So, do you remember, in the beginning…when I said we were schooling with NO tests, NO curriculum, and NO grades??
Welllllll. I might have been a little bit wrong about that. It turns out that in fact, yes, our umbrella school DOES require grades. I found out about this at Christmas, when they sent me an email asking for semester grades. WHOOPS. I kind of panicked.
First, let me back up and explain some of Tennessee’s homeschooling options. I might be missing some, but these were the options I knew about when we plunged in.
- You can sign your child up through the state and use public school curriculum at home. Your child still must be tested as every other public school child is tested.
- You can sign your child up under a homeschool umbrella program that acts as a liaison between you and the state. Many of these sill require testing.
- You can sign your child up with the Farm School, which makes YOUR HOUSE a “satellite campus,” and technically, NOT a homeschool. You can use any curriculum (or not curriculum) you want, because YOU are the teacher at this particular satellite campus. And, because The Farm School is a private school, it is exempt from state testing requirements and therefore, so are you.
Because I DID NOT WANT TO TEST, I chose option #3. But I also really, really didn’t want to give grades. And when I got that email it was a huge bummer.
But thenI realized something very important. The required grades do not actually have to be “letter” grades. All they want to know is that the girls were learning something.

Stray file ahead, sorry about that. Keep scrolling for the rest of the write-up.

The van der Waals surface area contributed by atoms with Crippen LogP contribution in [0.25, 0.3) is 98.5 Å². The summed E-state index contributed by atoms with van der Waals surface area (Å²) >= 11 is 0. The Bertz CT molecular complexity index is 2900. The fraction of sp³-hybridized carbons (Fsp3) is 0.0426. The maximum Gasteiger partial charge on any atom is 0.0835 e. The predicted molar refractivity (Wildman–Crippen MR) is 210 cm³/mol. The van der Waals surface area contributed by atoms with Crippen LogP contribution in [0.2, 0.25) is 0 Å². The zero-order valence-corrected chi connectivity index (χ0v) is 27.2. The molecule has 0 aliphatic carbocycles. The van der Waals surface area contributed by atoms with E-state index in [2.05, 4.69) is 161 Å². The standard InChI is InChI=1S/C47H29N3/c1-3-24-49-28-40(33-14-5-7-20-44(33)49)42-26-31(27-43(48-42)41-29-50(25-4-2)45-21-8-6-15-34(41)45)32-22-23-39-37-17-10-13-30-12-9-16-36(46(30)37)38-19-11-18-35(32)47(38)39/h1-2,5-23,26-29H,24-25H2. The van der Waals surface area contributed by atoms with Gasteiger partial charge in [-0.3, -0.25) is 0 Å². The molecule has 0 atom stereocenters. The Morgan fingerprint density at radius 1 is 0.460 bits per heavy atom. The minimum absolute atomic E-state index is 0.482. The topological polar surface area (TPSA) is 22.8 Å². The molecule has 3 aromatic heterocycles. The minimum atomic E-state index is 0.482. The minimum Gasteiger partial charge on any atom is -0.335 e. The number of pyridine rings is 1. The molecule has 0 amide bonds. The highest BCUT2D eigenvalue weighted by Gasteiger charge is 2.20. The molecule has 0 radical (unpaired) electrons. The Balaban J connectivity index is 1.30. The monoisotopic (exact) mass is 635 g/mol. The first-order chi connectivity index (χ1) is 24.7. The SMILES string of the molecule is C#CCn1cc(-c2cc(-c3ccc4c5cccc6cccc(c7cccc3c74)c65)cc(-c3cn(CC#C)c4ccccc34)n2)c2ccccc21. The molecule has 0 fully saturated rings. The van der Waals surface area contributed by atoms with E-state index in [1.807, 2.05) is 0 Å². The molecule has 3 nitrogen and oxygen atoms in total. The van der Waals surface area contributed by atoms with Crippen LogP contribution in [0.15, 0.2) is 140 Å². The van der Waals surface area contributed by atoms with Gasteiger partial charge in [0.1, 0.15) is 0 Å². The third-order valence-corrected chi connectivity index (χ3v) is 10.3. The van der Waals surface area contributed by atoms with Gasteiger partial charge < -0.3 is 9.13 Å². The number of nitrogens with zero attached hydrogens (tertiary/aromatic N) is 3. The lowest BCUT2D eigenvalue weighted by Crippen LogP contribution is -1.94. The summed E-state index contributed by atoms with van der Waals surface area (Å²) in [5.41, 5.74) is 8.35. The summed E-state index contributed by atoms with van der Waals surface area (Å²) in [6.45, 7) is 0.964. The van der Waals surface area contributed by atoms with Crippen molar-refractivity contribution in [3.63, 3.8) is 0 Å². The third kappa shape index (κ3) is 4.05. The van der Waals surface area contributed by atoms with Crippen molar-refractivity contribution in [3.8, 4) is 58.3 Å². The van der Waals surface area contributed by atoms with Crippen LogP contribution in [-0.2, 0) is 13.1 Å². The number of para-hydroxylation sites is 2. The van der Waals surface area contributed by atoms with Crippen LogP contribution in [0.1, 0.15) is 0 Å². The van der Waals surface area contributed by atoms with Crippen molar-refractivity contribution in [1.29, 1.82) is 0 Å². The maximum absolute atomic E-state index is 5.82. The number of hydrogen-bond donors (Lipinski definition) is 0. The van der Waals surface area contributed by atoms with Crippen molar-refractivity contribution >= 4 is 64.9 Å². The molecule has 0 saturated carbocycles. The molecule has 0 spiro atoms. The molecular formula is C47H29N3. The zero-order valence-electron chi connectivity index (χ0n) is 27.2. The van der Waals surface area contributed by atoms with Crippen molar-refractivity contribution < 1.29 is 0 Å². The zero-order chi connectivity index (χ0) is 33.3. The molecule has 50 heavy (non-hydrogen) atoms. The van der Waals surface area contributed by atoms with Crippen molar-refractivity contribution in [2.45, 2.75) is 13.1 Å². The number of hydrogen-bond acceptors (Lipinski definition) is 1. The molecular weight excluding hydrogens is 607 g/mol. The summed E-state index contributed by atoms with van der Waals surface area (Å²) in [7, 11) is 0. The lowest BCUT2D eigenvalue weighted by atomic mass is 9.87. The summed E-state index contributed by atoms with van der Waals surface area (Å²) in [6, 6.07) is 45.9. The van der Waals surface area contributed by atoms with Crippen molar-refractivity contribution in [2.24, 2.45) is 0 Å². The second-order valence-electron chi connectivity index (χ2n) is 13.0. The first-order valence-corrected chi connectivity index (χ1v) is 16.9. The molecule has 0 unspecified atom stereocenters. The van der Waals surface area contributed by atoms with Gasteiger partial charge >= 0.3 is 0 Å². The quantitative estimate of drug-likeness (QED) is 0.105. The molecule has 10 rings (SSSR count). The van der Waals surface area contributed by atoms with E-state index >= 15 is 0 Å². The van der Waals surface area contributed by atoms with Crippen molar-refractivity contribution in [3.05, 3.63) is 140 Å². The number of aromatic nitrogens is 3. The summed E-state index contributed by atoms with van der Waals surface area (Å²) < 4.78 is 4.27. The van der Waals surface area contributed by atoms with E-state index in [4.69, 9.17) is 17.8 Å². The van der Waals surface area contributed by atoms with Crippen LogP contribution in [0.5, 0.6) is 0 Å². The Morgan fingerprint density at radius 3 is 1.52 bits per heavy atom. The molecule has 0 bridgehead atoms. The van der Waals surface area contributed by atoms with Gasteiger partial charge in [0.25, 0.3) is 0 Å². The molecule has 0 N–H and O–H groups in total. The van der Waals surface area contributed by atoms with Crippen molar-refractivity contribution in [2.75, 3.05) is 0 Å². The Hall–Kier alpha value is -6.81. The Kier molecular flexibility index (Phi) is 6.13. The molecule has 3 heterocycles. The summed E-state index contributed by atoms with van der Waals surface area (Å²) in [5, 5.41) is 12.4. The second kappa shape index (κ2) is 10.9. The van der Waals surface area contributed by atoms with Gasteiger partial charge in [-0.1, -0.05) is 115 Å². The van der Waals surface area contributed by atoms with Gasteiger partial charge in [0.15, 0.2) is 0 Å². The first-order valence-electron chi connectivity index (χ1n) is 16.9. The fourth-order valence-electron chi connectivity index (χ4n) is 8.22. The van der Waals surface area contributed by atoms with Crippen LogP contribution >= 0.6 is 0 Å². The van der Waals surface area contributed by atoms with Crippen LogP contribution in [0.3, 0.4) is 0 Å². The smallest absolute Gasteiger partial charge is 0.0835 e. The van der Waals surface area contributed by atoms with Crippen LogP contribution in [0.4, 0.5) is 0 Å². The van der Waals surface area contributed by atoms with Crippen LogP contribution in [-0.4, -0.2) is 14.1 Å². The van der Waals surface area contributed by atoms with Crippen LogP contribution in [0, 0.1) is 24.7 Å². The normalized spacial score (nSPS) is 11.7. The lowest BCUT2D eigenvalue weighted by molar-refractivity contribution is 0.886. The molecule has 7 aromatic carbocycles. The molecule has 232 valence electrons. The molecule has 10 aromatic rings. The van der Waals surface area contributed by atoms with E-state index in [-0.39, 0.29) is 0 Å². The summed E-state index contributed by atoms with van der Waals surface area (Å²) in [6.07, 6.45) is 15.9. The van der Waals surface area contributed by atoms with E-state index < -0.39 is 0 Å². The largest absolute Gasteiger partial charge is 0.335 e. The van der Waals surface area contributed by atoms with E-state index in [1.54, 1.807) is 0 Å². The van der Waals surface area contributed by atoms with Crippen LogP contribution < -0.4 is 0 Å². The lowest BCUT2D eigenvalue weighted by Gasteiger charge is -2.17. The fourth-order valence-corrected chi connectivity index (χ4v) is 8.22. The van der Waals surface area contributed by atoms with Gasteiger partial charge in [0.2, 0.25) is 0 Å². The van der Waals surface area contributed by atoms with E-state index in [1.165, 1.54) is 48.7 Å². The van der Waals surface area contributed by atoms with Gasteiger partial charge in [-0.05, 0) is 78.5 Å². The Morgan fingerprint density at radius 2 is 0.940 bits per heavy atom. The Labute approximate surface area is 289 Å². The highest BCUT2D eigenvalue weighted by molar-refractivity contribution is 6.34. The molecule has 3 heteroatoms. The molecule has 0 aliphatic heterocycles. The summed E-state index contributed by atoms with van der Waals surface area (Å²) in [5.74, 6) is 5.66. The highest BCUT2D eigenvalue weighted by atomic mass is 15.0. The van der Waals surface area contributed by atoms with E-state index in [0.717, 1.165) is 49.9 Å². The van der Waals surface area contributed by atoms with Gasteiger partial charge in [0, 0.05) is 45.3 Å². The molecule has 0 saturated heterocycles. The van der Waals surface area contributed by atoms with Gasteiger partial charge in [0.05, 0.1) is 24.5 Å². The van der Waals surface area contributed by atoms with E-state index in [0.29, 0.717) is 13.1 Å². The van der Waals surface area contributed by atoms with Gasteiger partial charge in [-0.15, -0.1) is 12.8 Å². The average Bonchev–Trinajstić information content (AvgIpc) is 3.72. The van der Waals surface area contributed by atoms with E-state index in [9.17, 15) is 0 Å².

The Farm School gives a “pass/fail” option, as well as the option to mark the child’s grade as “excellent,” “satisfactory,” etc. I didn’t like the sound of pass/fail. My girls worked hard all year and enjoyed learning. They did more than just “pass.” So I decided to use the excellent-to-poor scale as my system of measurement. For older students, or for people keeping more rigorous records, there is still the option to enter letter grades.
Sidenote: I think grades are SO ABSOLUTELY arbitrary. Who is anyone really measured against anyway? What do any of our “grades” actually mean? If a teacher gives a super easy test, and the student gets an “A,” how is that the same as a student who receives an “A,” on a very difficult test?
I know they are trying to fix this with the Common Core…but what about college? There is no Common Core in college that I know of.
So back to our grades.
You might be wondering how this works. First, the Farm School instructed us to register at a website called Homeschool Reporting. Here I was able to register classes for each of the girls, record their attendance (180 days, y’all!), and enter their grades.
You might be thinking, “But how did you decide what classes to enter grades for? Don’t you count almost everything as learning??”
Well, yes. But nearly everything we are learning can be classified in broader terms. For example, planting rain gardens falls under Community Service, baking cupcakes counts toward Home Economics, and reading thousands of pages together this year counts toward English and Literature. On the website, there are a bunch of preset class options in a drop-down menu, and I just chose a few broad subjects keeping a mental note of what we did that would fit that category.
Then I gave the girls and “E” for every.single.thing. Because you know what? They didn’t learn about anything they didn’t WANT to learn about, so they pretty much excelled at whatever they tried to learn. Follow me? Unschooling is a beautiful thing:)
This is just a very quick overview of what we wound up submitting, and what a finished transcript looks like. This website was NOT user friendly. So if you ever decide to homeschool, and you ever decide to go this route, please call me/contact me/FIND ME and I will absolutely help you.